Women in American History

This is all about the women in American history between the start of the New World to Reconstruction. I thought, hey, there is so much talk about the men in history, what about the women?

Questions perhaps?
5:49 PM
April 28th, 2011

     Recognizing the role of women in American history (all history really) is so important because so often it is ignored. The women in history were not just wives or mothers, they were so much more. They were writers, workers, thinkers, teachers, soldiers, spies, nurses, activists, advocates, and the list could go on forever. Women were not just in the background like it may seem, they were at the forefront.

     When America was colonized by the English, women had a major role in advancing the country. They had their fair share of work. That work never ended. All throughout early American history to current day and age, the role of women has been vital. The English wouldn’t have been successful in their colonization if it wasn’t for women.

     Listening to the various things men have done this past semester with only one or two women put into the list made me want to learn more about what women did. It made me want to have women recognized more in American history. Especially because hey, afterall women do make up you know, half of the population. Like I said before, women were not and are not just wives and mothers. They have a story too.

1:32 PM
April 25th, 2011

Carrie Chapman Catt

January 9, 1859 – March 9, 1947

Catt was a notable suffragette and fought for the right of women to vote. She was a woman of many accomplishments, two of those being the founder of the League of Women Voters and International Alliance of Women.

9:40 PM
April 15th, 2011
stfufauxminists:

[Image description: An old black and white picture of a suffragist holding a sign that reads “To ask freedom for women is not a crime, suffrage prisoners should not be treated as criminals”]


stfufauxminists:

[Image description: An old black and white picture of a suffragist holding a sign that reads “To ask freedom for women is not a crime, suffrage prisoners should not be treated as criminals”]

(via )

3:17 PM
April 2nd, 2011
remembertheladies:

Eliza Ann Grier
Eliza Ann Grier was born a slave, but became emancipated and eventually earned her M.D., becoming in 1898 the first African American woman to practice medicine in Georgia. Little is known of Grier’s early life beyond her growing up in Atlanta. In 1883, nearly twenty years after her emancipation, Grier entered Fisk University in Nashville with the goal of becoming a teacher. She earned a degree in education from Fisk eight years later in 1891 because she took every other year off to pick cotton and perform other work to earn her tuition to continue her studies. She wrote to the Dean of the Woman’s Medical College of Pennsylvania requesting information about tuition and the possibility of pursuing advanced medical education. The College admitted her but did not provide any financial aid, prompting her to revert to the strategy she employed at Fisk, alternately working and studying for eight years until she completed her medical degree. READ MORE »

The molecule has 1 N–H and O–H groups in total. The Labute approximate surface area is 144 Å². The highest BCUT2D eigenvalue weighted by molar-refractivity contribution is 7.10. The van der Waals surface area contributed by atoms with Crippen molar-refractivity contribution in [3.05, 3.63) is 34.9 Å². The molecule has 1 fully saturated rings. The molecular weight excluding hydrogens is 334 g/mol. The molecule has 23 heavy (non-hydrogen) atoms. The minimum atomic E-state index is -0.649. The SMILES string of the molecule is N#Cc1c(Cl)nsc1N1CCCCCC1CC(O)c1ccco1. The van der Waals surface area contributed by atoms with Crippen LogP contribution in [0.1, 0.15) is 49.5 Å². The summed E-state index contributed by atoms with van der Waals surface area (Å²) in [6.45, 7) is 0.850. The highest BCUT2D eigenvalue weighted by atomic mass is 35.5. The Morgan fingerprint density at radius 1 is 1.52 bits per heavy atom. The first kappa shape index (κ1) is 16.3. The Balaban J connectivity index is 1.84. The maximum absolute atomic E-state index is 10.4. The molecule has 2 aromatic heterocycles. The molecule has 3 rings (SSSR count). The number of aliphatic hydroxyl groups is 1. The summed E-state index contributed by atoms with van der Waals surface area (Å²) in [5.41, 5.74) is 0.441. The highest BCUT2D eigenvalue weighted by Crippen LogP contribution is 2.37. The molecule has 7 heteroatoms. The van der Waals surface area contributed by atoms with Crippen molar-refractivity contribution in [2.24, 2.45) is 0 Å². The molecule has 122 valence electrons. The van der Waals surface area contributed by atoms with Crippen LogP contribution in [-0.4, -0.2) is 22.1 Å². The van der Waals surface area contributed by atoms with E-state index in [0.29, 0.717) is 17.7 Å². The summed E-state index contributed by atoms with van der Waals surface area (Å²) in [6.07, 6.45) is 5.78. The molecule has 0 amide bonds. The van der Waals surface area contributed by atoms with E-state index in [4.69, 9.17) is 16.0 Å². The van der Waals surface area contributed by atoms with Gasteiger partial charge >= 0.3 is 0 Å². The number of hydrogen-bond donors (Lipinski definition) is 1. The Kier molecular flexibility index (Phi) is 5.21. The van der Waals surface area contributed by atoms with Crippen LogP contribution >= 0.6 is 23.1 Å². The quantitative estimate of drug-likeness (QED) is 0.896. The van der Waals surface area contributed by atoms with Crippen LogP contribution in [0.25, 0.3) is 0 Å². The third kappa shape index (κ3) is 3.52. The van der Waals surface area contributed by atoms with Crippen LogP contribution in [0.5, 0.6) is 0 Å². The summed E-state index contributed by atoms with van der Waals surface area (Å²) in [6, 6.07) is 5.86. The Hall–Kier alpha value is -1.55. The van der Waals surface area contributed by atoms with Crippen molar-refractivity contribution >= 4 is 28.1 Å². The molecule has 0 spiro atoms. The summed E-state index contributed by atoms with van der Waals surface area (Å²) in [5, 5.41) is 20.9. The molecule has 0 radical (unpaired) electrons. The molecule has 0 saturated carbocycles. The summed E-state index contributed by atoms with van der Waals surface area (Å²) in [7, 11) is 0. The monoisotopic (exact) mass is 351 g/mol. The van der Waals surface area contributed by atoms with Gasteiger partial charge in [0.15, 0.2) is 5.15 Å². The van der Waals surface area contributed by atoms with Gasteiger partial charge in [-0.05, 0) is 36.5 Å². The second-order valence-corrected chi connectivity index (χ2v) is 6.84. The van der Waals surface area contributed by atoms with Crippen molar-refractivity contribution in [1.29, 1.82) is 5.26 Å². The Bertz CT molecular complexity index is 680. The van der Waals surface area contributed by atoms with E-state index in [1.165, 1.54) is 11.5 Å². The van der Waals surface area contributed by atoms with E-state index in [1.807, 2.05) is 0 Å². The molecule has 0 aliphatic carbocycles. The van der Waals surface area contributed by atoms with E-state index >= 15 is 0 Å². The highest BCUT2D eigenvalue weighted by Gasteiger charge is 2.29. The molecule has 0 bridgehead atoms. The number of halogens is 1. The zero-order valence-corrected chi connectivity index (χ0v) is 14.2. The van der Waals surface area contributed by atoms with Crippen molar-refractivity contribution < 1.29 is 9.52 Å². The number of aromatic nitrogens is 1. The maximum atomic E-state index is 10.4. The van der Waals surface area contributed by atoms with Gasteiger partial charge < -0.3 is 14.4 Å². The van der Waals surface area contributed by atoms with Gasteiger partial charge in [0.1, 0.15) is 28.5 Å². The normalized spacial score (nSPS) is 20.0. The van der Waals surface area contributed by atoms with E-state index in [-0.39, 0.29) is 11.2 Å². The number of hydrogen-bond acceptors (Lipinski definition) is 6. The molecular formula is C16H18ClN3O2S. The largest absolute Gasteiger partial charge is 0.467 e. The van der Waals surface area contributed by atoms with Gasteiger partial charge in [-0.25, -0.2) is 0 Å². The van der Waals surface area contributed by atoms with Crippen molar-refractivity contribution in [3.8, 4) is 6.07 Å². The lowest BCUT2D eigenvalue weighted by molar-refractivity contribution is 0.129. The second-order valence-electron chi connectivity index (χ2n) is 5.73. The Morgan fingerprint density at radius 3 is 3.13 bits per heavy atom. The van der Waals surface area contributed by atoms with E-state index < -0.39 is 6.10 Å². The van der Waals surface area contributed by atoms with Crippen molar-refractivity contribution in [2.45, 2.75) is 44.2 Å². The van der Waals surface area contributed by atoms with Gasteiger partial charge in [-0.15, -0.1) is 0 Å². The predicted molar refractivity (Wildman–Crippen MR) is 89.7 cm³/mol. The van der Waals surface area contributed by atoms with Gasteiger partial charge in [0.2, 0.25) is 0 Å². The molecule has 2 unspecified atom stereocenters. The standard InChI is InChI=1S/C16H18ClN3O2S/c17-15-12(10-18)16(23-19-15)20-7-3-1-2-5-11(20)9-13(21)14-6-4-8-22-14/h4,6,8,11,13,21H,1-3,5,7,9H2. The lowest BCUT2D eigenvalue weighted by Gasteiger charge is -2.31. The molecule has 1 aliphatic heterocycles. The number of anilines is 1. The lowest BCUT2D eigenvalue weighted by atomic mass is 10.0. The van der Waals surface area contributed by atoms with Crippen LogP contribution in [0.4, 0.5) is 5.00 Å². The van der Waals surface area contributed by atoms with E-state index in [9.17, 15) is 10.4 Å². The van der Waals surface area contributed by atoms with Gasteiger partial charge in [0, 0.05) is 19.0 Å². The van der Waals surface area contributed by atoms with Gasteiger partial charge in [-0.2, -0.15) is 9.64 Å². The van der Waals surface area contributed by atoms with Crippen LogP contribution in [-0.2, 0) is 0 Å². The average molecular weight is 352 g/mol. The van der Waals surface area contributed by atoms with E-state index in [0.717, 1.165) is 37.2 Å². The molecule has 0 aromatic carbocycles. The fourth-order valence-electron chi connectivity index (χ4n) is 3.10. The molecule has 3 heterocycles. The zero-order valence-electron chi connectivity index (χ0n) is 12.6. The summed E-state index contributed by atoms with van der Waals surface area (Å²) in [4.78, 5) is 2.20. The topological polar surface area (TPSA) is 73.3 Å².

remembertheladies:

Eliza Ann Grier

Eliza Ann Grier was born a slave, but became emancipated and eventually earned her M.D., becoming in 1898 the first African American woman to practice medicine in Georgia. Little is known of Grier’s early life beyond her growing up in Atlanta. In 1883, nearly twenty years after her emancipation, Grier entered Fisk University in Nashville with the goal of becoming a teacher. She earned a degree in education from Fisk eight years later in 1891 because she took every other year off to pick cotton and perform other work to earn her tuition to continue her studies. She wrote to the Dean of the Woman’s Medical College of Pennsylvania requesting information about tuition and the possibility of pursuing advanced medical education. The College admitted her but did not provide any financial aid, prompting her to revert to the strategy she employed at Fisk, alternately working and studying for eight years until she completed her medical degree. READ MORE »